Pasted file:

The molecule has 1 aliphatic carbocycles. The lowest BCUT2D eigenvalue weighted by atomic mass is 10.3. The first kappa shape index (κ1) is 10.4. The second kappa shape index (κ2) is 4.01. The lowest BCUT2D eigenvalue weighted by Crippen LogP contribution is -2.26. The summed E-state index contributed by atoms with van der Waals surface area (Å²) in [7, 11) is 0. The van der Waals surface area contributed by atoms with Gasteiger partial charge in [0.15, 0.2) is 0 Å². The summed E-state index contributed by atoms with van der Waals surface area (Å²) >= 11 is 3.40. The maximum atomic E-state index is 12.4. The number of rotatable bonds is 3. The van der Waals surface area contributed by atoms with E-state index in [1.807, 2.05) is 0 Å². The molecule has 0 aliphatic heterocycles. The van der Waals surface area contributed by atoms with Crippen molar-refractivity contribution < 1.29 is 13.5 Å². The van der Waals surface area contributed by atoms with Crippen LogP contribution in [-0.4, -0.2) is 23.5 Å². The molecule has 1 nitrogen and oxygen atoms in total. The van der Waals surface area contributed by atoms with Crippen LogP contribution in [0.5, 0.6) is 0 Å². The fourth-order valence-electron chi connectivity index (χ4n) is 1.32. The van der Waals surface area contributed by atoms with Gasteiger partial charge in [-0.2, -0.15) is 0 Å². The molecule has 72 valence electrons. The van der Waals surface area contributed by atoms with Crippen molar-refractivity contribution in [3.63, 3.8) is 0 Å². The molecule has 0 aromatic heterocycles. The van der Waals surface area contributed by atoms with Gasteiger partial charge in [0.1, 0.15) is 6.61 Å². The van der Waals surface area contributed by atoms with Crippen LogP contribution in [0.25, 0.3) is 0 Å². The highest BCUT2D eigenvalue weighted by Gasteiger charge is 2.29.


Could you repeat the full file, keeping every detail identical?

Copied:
The molecule has 1 aliphatic carbocycles. The lowest BCUT2D eigenvalue weighted by atomic mass is 10.3. The first kappa shape index (κ1) is 10.4. The second kappa shape index (κ2) is 4.01. The lowest BCUT2D eigenvalue weighted by Crippen LogP contribution is -2.26. The summed E-state index contributed by atoms with van der Waals surface area (Å²) in [7, 11) is 0. The van der Waals surface area contributed by atoms with Gasteiger partial charge in [0.15, 0.2) is 0 Å². The summed E-state index contributed by atoms with van der Waals surface area (Å²) >= 11 is 3.40. The maximum atomic E-state index is 12.4. The number of rotatable bonds is 3. The van der Waals surface area contributed by atoms with E-state index in [1.807, 2.05) is 0 Å². The molecule has 0 aliphatic heterocycles. The van der Waals surface area contributed by atoms with Crippen molar-refractivity contribution < 1.29 is 13.5 Å². The van der Waals surface area contributed by atoms with Crippen LogP contribution in [-0.4, -0.2) is 23.5 Å². The molecule has 1 nitrogen and oxygen atoms in total. The van der Waals surface area contributed by atoms with Crippen LogP contribution in [0.5, 0.6) is 0 Å². The fourth-order valence-electron chi connectivity index (χ4n) is 1.32. The van der Waals surface area contributed by atoms with Gasteiger partial charge in [-0.2, -0.15) is 0 Å². The molecule has 72 valence electrons. The van der Waals surface area contributed by atoms with Crippen molar-refractivity contribution in [3.63, 3.8) is 0 Å². The molecule has 0 aromatic heterocycles. The van der Waals surface area contributed by atoms with Gasteiger partial charge in [0.1, 0.15) is 6.61 Å². The van der Waals surface area contributed by atoms with Crippen LogP contribution in [0.25, 0.3) is 0 Å². The highest BCUT2D eigenvalue weighted by Gasteiger charge is 2.29.